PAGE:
It turns out the answer is yes. Our first step was to identify what airlines fly the route – basically, Southwest, American and United. We ruled out Southwest as an award option quickly, because Rapid Rewards points and credit card points would both be tied directly to the paid fare. The paid fare is high, so the number of points would be high, too. That left us with American and United. American flies from DFW to both Houston airports (Intercontinental (IAH) and Hobby (HOU)). United flies from DFW to IAH. I was actually surprised to learn about the DFW-HOU American Eagle regional jet flights.

Both AA and United had some Saver-level availability for the outbound, but AA had a flight that was by far the most convenient. Because I have elite status with AA, I was able to use 7,500 AA miles from my account + $5.60 to book this ticket without any close-in booking fees.

On this outbound, note that non-elites on AA would have a close-in booking fee of $75 – but this fee is waived if you have any elite status on AA (including Gold). For a non-elite, an option to get around this fee would be to book the Saver-level ticket using Avios from British Airways or Iberia (which could potentially be transferred in from Amex MR or Chase UR points).

On the return flight, there wasn’t any AA Saver-level availability during the evening on the preferred date. Returning on a Saver-level AA ticket would have meant spending an extra night. But a convenient flight was available on United at the Saver level. The award price on United would have been 10,000 United miles + $5.60, before the close-in booking fee was applied. I’m Silver with United, which would have resulted in a $50 close-in booking fee (less than $75 for non-elites, but still) and a total price of 10,000 United miles + $55.60.

However, we had a better option – using Avianca LifeMiles. United and Avianca are Star Alliance partners, and you can redeem LifeMiles for Saver-level award flights on United. I had set up a LifeMiles account several months ago, but I’d never used it. Thus, I had a zero balance. But I knew I had the option to transfer Amex MR points or Citi TYPs to LifeMiles at a 1:1 ratio, and my understanding was that transfers would be near-instant.

Using LifeMiles would have 2 benefits over United. One, the flight would cost only 7,500 LifeMiles, as opposed to 10,000 United miles. And two, the close-in booking fee on LifeMiles would be lower – $25 instead of $50.

I knew I wanted to transfer Citi TYPs for this redemption, as they’re worth less to me than Amex MR points. I logged into my Citi online account, clicked over to the ThankYou site, looked under the “Travel” tab on the menu, found the “Points Transfer” option, scrolled down to Avianca LifeMiles, and clicked “Transfer Now.”

I could only transfer TYPs to LifeMiles in 1,000-point increments, so I transferred 8,000 TYPs. I instantly received confirming emails from Citi and LifeMiles. Once I logged out of my LifeMiles account and back in, the 8,000 miles were already there. I was then able to use the LifeMiles website to book the desired flight. Done and done.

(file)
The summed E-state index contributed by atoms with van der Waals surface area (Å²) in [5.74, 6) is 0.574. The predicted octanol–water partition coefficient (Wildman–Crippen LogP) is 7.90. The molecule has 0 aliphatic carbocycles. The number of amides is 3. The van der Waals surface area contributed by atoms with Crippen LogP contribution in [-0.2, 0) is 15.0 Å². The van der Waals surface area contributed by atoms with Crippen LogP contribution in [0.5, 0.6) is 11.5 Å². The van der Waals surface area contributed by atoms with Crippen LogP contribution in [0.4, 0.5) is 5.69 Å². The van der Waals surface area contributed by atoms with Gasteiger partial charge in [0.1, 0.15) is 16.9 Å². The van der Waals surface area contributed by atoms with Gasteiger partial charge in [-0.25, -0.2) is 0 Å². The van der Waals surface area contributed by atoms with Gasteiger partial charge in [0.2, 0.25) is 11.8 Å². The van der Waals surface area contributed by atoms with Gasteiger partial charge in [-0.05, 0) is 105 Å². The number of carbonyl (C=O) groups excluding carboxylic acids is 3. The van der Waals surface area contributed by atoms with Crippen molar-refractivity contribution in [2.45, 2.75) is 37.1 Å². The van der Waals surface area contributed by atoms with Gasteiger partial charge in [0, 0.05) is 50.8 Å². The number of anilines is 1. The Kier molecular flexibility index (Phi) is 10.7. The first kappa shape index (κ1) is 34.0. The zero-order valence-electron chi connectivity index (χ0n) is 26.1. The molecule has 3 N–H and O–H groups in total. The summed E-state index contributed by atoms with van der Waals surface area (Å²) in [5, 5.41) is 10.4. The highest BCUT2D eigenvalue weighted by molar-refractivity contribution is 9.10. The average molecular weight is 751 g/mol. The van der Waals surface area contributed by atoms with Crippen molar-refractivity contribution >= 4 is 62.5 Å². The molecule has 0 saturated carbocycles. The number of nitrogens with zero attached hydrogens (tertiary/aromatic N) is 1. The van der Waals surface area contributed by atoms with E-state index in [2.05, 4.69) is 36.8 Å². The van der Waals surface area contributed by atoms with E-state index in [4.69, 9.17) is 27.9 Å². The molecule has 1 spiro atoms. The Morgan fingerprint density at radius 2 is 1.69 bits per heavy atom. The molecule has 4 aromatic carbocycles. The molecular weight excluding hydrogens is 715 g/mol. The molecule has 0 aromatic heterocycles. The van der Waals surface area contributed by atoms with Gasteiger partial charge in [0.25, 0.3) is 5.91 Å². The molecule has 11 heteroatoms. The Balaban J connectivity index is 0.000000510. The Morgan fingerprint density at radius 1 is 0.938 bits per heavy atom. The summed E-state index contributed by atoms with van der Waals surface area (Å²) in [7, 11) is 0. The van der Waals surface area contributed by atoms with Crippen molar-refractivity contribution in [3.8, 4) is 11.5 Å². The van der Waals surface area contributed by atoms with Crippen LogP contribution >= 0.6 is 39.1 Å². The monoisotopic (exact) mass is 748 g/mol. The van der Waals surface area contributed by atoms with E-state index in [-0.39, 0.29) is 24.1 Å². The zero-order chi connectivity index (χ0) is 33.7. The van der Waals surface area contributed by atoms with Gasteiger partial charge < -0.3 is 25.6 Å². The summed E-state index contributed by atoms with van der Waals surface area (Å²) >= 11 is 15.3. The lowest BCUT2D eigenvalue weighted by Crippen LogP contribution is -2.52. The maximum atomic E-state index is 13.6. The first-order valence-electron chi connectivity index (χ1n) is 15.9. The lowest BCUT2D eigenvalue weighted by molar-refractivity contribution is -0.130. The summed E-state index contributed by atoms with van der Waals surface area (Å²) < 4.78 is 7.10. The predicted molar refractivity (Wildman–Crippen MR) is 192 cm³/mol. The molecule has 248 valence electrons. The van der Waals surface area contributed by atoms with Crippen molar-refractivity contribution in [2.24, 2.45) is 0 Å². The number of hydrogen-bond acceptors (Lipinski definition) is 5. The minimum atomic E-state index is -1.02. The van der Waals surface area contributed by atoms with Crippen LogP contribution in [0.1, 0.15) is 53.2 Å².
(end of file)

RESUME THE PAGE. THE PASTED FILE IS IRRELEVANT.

Because of the 1,000-point increment limitation on transferring TYPs to LifeMiles, I was left with 500 orphaned miles in my LifeMiles account. I’m actually ok with that. When I have a zero balance, I’m always concerned that the program will close my account for non-use. Now that I have activity and a small balance, I don’t have to worry with that for now with LifeMiles. In addition, given how smoothly this transfer and redemption went, it surely increases the chances that I’ll be using the TYP-to-LifeMiles trick again in the future.

Finally, let’s think about the value for this transaction in terms of both cents per point and what the tickets “cost” us.

On cents per point, let’s break it down by segment and arbitrarily say that each leg would have cost $225 (which is actually pretty close). We’ll also assign the entire 8,000 TYPs to this transaction even though we have 500 left as LifeMiles.

  • On the outbound, we got 2.93 cents per AA mile (($225 – $5.60) / 7,500)
  • On the return, we got 2.43 cents per TYP (($225 – $30.60) / 8,000)
    • Or, if you want to look at the cents-per-mile value using the 7,500 LifeMiles in the denominator, we got 2.59 cents per LifeMile (($225 – $30.60) / 7,500)

Alternatively, we can look at our total “cost,” using our baseline values of 1.25 cents each for AA miles and Citi TYPs. From that perspective, we “spent” a total of 7,500 AA miles, 8,000 Citi TYPs, and $36.20. Thus, our total “cost” was $229.95 ((7,500 * $0.0125) + (8,000 * $0.0125) + $36.20). And only the $36.20 was actually out-of-pocket. That looks far, far better than a $450 paid fare!!!

We’re always glad when we can use our points-and-miles hobby to help out family, and this redemption certainly fit the bill.

Do you have comments on our redemptions and strategies, or ways we could have improved them? Please let us know in the Comments!

We hope that our analysis of these recent redemptions helps you understand how to actually use points and miles for great travel. At Middle Age Miles, we’re happy to share our thought processes and tips so you can achieve your travel dreams for less! To see all of our insights, please Like and Follow us on social media at: